The ecological value of coastal mangrove forests in Mexico has been apparent to marine scientists for years. Now, for the first time, researchers have used a wide-ranging compilation of fisheries landings, the official record of fish catches, to place an economic price tag on that value.
Scientists at Scripps Institution of Oceanography at UC San Diego, writing in the new online edition of the Proceedings of the National Academy of Sciences, show that Mexican mangroves, trees that form forest ecosystems at the land-sea interface, demonstrably boost fishery yields in the Gulf of California. The more mangroves, the more landings, the study showed.
The researchers arrived at their results through a combination of field studies, geographical analyses and economic valuations.
They found that thirteen fishing regions in the Gulf of California produced an average of 11,500 tons of mangrove-derived fish and blue crab per year between 2001 and 2005, generating nearly $19 million for local fishermen.
The researchers worked with landing records provided by Mexico's National Fisheries and Aquaculture Commission (CONAPESCA).
The geographic information was derived from several sources, including satellite images. To fill in gaps related to small mangrove wetlands, the researchers conducted field trips in 2005 and 2006 to survey mangrove patches distributed in small bays and islands. Using small boats, the researchers navigated inside lagoons and hiked across the inland parts of the forests to document the geographic bearings of the extent of mangrove trees.
Mangroves in the Gulf of California serve as homes to a variety of fish and crab species, and host nursery habitats for commercially valuable fishes such as snappers, snooks and mullets. The trees also protect the coastline from erosion and filter water between the continent and ocean. They provide a resource to generate money for local economies and more than 30 percent of the annual small-scale fishery landings in the Gulf of California come from a mangrove source, according to the study.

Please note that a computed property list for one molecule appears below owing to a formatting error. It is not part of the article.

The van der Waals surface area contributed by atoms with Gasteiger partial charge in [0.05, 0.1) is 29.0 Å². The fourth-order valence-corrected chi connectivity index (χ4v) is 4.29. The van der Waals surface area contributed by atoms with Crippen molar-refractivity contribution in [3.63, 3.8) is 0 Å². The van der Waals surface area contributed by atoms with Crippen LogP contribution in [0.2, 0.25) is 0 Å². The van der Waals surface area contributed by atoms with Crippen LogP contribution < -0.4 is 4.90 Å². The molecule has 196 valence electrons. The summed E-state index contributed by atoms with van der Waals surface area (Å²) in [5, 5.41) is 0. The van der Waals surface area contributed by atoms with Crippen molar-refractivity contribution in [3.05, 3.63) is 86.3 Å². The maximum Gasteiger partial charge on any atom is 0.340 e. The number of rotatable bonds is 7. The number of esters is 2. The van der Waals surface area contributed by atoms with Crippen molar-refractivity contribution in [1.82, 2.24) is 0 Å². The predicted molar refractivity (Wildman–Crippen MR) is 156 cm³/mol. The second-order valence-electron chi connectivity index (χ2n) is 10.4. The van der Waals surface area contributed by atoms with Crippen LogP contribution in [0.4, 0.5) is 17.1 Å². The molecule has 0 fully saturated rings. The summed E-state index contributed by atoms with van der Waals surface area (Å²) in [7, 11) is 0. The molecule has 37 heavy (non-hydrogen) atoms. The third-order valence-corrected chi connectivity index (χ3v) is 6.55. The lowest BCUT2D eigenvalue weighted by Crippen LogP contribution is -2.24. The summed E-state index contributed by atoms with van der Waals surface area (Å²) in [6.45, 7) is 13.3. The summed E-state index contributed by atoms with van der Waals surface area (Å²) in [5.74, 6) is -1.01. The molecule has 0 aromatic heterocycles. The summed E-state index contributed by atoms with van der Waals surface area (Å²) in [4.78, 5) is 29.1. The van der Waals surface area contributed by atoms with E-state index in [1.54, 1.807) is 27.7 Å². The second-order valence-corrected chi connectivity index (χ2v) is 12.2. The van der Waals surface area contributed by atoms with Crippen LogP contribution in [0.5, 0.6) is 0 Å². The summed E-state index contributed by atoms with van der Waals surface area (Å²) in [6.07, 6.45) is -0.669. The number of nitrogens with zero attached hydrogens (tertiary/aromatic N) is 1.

The annual worth of mangrove ecosystem services worldwide has been estimated at more than $1.6 billion. Such services benefit human populations through climate regulation, water supply availability, erosion control, waste treatment, food production and recreation.
Despite their value, the number of mangrove forests is dwindling at a regional rate of two percent per year in Mexico, as trees are cut to make way for new coastal developments, among other reasons. A report published in 1984 indicated that 23 percent of the mangrove forests near La Paz were eliminated between 1973 and 1981.
The researchers weighed economic, geographic and ecological factors and determined that a hectare (10,000 square meters, or roughly 2.5 acres) of mangrove fringe—the edge of mangrove forest in contact with the sea—in the Gulf of California is on average valued at about $37,500 per year.
Octavio Aburto-Oropeza, lead author of the study, of the Scripps Center for Marine Biodiversity and Conservation, said that although human density is low in the mangrove regions of the Gulf of California, there is increasing pressure to transform mangroves into shrimp farms and coastal developments. He added that the study's end valuation is a low estimate, as the researchers only included fishery value, rather than any potential recreational or ecotourism earnings.